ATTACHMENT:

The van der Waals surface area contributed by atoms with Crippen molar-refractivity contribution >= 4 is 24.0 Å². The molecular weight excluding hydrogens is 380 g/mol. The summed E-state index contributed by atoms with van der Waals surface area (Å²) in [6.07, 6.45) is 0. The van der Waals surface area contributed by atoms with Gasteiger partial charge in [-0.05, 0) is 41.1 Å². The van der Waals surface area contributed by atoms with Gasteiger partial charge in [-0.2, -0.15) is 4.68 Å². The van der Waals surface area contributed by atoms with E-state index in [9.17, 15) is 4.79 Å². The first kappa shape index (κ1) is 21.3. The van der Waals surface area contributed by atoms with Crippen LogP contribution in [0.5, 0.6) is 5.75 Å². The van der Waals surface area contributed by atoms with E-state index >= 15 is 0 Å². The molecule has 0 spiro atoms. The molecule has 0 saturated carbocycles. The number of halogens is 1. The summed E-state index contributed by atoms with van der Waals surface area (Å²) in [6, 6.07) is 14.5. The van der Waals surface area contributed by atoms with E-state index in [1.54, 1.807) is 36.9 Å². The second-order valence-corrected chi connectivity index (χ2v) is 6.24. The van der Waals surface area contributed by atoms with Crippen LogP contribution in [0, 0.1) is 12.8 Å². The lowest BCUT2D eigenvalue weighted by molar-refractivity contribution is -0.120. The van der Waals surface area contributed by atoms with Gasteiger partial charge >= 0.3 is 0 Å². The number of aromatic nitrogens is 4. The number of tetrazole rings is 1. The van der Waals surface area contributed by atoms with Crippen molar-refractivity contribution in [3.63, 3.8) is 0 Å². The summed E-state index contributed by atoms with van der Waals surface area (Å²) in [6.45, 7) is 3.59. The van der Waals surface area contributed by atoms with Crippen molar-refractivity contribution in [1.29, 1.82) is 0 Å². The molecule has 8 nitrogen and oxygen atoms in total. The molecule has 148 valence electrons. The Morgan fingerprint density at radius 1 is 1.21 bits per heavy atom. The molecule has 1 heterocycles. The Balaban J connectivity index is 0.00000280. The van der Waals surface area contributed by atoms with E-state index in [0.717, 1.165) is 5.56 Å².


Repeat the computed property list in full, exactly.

The van der Waals surface area contributed by atoms with Crippen molar-refractivity contribution >= 4 is 24.0 Å². The molecular weight excluding hydrogens is 380 g/mol. The summed E-state index contributed by atoms with van der Waals surface area (Å²) in [6.07, 6.45) is 0. The van der Waals surface area contributed by atoms with Gasteiger partial charge in [-0.05, 0) is 41.1 Å². The van der Waals surface area contributed by atoms with Gasteiger partial charge in [-0.2, -0.15) is 4.68 Å². The van der Waals surface area contributed by atoms with E-state index in [9.17, 15) is 4.79 Å². The first kappa shape index (κ1) is 21.3. The van der Waals surface area contributed by atoms with Crippen LogP contribution in [0.5, 0.6) is 5.75 Å². The van der Waals surface area contributed by atoms with E-state index >= 15 is 0 Å². The molecule has 0 spiro atoms. The molecule has 0 saturated carbocycles. The number of halogens is 1. The summed E-state index contributed by atoms with van der Waals surface area (Å²) in [6, 6.07) is 14.5. The van der Waals surface area contributed by atoms with E-state index in [1.54, 1.807) is 36.9 Å². The second-order valence-corrected chi connectivity index (χ2v) is 6.24. The van der Waals surface area contributed by atoms with Crippen LogP contribution in [0, 0.1) is 12.8 Å². The lowest BCUT2D eigenvalue weighted by molar-refractivity contribution is -0.120. The van der Waals surface area contributed by atoms with Gasteiger partial charge >= 0.3 is 0 Å². The number of aromatic nitrogens is 4. The number of tetrazole rings is 1. The van der Waals surface area contributed by atoms with Crippen molar-refractivity contribution in [3.63, 3.8) is 0 Å². The summed E-state index contributed by atoms with van der Waals surface area (Å²) in [6.45, 7) is 3.59. The van der Waals surface area contributed by atoms with Crippen molar-refractivity contribution in [1.29, 1.82) is 0 Å². The molecule has 8 nitrogen and oxygen atoms in total. The molecule has 148 valence electrons. The Morgan fingerprint density at radius 1 is 1.21 bits per heavy atom. The molecule has 1 heterocycles. The Balaban J connectivity index is 0.00000280. The van der Waals surface area contributed by atoms with E-state index in [0.717, 1.165) is 5.56 Å².